General21 Feb 2009 10:01 am

Perhaps a few more of you have seen Coraline this week, so you may be looking for all the stop motion animation you can get, like I am. However, you don’t have to have seen Coraline to enjoy this short clip.

It’s Coraline‘s art director, Bo Henry, in a quicky about his “dancing mustache.” Nothing over the top, but cute and a nice treat for mustache lovers.

Food and Food: Edmonton20 Feb 2009 07:04 pm

I have certainly mentioned before how much Mike and I enjoy Habesha (9515 118 Avenue, Edmonton). It has quickly become our favourite Ethiopian restaurant in town, and is a restaurant of choice when we can eat on our “own time” (i.e.: Mike is not doing a review dinner.)

Recently they started up a weekly vegetarian buffet. The owner, Samir, tells us that it is actually vegan as they do not use butter in any of the dishes. For vegans in town who find it hard to eat out, it is always nice to add a place to the roster.

The buffet features 7-8 dishes, and runs from 6-9 every Wednesday. Cost: $14.99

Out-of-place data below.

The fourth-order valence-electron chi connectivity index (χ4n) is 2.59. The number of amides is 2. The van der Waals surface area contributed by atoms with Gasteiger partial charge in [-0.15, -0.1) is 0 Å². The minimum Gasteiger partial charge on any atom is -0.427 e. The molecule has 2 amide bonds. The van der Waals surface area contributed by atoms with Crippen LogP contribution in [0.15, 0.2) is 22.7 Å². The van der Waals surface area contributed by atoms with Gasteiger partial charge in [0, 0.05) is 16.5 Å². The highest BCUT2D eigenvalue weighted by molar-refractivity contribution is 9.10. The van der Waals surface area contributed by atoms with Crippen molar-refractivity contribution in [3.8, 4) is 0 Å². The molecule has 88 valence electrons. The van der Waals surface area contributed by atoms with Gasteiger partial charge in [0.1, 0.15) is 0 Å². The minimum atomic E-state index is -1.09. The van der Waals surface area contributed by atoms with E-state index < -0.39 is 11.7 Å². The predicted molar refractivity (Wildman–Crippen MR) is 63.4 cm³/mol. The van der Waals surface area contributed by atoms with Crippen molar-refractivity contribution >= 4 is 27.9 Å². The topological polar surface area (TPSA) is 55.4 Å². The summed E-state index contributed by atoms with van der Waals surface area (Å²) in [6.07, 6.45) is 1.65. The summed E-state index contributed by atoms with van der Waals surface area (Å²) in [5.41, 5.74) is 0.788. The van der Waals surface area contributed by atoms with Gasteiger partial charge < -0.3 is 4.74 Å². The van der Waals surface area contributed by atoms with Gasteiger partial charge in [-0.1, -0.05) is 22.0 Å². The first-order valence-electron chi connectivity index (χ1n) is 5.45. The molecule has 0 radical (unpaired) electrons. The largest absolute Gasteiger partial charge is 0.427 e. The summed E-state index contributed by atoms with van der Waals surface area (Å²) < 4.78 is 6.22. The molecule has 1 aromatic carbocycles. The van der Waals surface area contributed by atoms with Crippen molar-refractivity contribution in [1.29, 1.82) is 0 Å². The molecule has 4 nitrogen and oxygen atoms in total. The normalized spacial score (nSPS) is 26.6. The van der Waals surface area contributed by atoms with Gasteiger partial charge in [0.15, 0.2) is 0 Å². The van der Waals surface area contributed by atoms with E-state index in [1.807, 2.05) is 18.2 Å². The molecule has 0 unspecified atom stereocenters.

We have gone to two of the first three buffets, and there were several dishes that do not appear on the menu. Samir said they often just cook up something special to their liking.

For Valentine’s Day, I kept it simple: a cool “secret code” card from Etsy’s crankbunny , some simple decorations and homemade heart shaped brownies and chocolate dipped strawberries presented in professional looking packaging. Mike made me a washi paper pseudo-origami box from Japan.

Said decoder card.

Not very heart shaped. The rest were square, since the hearts were pretty hard to make.

Finally, on the way home from work tonight, I stopped at Sobeys. There, I got a mini cherry pie ($3.29, available in other flavours).